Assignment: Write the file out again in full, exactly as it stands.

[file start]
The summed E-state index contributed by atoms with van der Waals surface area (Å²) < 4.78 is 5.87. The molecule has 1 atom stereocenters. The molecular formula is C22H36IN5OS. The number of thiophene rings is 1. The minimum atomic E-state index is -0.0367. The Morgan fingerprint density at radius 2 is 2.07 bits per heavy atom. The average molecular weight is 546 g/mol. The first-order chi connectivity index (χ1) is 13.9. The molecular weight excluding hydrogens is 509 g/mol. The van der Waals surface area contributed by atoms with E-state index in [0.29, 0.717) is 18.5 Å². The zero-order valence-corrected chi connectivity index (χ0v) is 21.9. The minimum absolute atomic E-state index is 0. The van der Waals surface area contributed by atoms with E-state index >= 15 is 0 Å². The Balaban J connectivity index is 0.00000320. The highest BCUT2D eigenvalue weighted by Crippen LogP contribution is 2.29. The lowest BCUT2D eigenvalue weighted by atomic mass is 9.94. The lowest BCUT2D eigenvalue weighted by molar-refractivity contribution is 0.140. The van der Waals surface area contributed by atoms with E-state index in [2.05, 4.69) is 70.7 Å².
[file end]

The summed E-state index contributed by atoms with van der Waals surface area (Å²) < 4.78 is 5.87. The molecule has 1 atom stereocenters. The molecular formula is C22H36IN5OS. The number of thiophene rings is 1. The minimum atomic E-state index is -0.0367. The Morgan fingerprint density at radius 2 is 2.07 bits per heavy atom. The average molecular weight is 546 g/mol. The first-order chi connectivity index (χ1) is 13.9. The molecular weight excluding hydrogens is 509 g/mol. The van der Waals surface area contributed by atoms with E-state index in [0.29, 0.717) is 18.5 Å². The zero-order valence-corrected chi connectivity index (χ0v) is 21.9. The minimum absolute atomic E-state index is 0. The van der Waals surface area contributed by atoms with E-state index >= 15 is 0 Å². The Balaban J connectivity index is 0.00000320. The highest BCUT2D eigenvalue weighted by Crippen LogP contribution is 2.29. The lowest BCUT2D eigenvalue weighted by atomic mass is 9.94. The lowest BCUT2D eigenvalue weighted by molar-refractivity contribution is 0.140. The van der Waals surface area contributed by atoms with E-state index in [2.05, 4.69) is 70.7 Å².